Rockland Green needs state approval for the “home rule” legislation that gives the Authority the ability to change its charter. The Authority wants to “expand the authority’s purposes, powers and responsibilities” to include animal management services to put the animal shelter under its umbrella.
This effort comes amid much-awaited plans to rebuild the severely compromised 50-year-old shelter. County Executive Ed Day last October during a ceremonial “groundbreaking” said construction was expected to begin this spring, but that estimate has been pushed back to the fall because of delays with the RFP.
It remains unclear as to whether a Rockland Green takeover would include inheriting the new shelter and the related tax-supported bond debt. Monies to rebuild the shelter have been secured from the following sources: $472,578 from the Hi-Tor Shelter Fund, $500,000 in grant funding from Assemblyman Ken Zebrowski, $500,000 in grant funding from the New York State Companion Animal Capital Fund, $6.9 million in Rockland County Capital Project Funding.
Asked whether the real estate could potentially be transferred to Rockland Green, Day said, “Without details any comment would be pure conjecture and the animals in our care deserve better than that. I will remind all that the existing and new shelter are on Rockland County property; the bonding has been done through the support of Rockland County taxpayers; and the shelter operations are managed by Rockland County government. As of right now these observations are fact; the rest of it is conversation, no more than that.”
On April 7, two Rockland County legislative committees unanimously approved the Authority’s request for a home-rule vote, but legislators Lon Hofstein and Alden Wolfe asked for more information, specifically financial projections, employment, and concrete data on how Rockland Green would incorporate the shelter into its raft of functions that focus on recycling and waste.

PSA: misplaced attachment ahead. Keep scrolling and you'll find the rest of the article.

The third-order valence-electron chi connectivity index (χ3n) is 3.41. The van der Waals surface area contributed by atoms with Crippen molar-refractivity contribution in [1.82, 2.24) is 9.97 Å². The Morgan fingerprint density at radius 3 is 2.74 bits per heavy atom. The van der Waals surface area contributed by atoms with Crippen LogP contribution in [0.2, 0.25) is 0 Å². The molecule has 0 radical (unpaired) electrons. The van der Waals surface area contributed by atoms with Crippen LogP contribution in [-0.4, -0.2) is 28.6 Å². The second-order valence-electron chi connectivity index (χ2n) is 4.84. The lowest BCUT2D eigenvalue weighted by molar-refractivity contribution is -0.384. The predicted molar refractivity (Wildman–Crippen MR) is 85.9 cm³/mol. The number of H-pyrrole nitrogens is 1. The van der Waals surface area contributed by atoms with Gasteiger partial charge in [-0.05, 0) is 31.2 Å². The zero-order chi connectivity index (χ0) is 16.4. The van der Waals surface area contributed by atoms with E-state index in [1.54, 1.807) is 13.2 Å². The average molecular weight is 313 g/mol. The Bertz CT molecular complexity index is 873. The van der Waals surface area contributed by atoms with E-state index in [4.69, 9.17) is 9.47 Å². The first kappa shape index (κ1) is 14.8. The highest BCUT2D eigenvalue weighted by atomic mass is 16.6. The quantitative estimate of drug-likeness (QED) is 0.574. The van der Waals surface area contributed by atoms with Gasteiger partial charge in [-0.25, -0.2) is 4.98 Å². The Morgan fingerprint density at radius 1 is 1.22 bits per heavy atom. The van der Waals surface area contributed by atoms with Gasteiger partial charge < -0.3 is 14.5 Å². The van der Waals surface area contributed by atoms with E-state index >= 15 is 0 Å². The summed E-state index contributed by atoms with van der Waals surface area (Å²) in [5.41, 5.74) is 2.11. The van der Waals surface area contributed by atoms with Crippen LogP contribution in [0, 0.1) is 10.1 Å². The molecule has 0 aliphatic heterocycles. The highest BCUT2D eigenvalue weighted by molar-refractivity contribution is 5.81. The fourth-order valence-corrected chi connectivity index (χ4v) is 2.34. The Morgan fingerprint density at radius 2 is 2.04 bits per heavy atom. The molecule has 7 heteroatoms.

On May 3 the Rockland County Legislature greenlighted Rockland Green’s request to allow the Authority to ask the New York State Legislature to introduce “home rule.”
Rockland Green to date has not provided any detail on its potential vision to take over the shelter. Phillips, Rockland Green’s Chairman, has repeatedly said “it’s just an option.” In May, more than 50 Hi-Tor board members, staff, volunteers, and residents attended a Rockland Green meeting demanding more than broad brush answers about a takeover. No specifics have been provided. Hi-Tor board members say Rockland Green has never met with them to discuss the state of the shelter or its future.
The proposed bills in the Assembly and the Senate are based on Rockland Green’s request to change its charter; the request has not been accompanied by any specifics on how that might work, nor does it encompass an analysis of the functionality or finances of the shelter.
“Everything from how the new building will be utilized to whether or not Rockland Green will take over will be decided amongst the towns and county at a later date,” Zebrowski added.